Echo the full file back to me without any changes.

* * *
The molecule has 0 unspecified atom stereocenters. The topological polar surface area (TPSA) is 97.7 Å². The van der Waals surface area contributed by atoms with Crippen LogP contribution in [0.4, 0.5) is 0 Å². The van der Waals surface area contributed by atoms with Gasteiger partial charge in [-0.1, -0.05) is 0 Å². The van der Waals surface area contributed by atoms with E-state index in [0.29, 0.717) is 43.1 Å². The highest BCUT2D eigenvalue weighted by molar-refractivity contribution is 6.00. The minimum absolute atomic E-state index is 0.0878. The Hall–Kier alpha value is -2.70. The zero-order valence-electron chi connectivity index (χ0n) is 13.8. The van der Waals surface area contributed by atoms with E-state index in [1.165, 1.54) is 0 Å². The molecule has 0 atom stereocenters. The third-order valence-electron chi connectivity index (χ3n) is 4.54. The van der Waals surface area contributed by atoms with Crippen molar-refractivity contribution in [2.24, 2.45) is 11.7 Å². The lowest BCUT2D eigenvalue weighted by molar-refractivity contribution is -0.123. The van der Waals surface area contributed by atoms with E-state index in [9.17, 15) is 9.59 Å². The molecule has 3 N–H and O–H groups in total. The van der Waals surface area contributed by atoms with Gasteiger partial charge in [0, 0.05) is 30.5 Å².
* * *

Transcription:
The molecule has 0 unspecified atom stereocenters. The topological polar surface area (TPSA) is 97.7 Å². The van der Waals surface area contributed by atoms with Crippen LogP contribution in [0.4, 0.5) is 0 Å². The van der Waals surface area contributed by atoms with Gasteiger partial charge in [-0.1, -0.05) is 0 Å². The van der Waals surface area contributed by atoms with E-state index in [0.29, 0.717) is 43.1 Å². The highest BCUT2D eigenvalue weighted by molar-refractivity contribution is 6.00. The minimum absolute atomic E-state index is 0.0878. The Hall–Kier alpha value is -2.70. The zero-order valence-electron chi connectivity index (χ0n) is 13.8. The van der Waals surface area contributed by atoms with E-state index in [1.165, 1.54) is 0 Å². The molecule has 0 atom stereocenters. The third-order valence-electron chi connectivity index (χ3n) is 4.54. The van der Waals surface area contributed by atoms with Crippen molar-refractivity contribution in [2.24, 2.45) is 11.7 Å². The lowest BCUT2D eigenvalue weighted by molar-refractivity contribution is -0.123. The van der Waals surface area contributed by atoms with E-state index in [9.17, 15) is 9.59 Å². The molecule has 3 N–H and O–H groups in total. The van der Waals surface area contributed by atoms with Gasteiger partial charge in [0, 0.05) is 30.5 Å².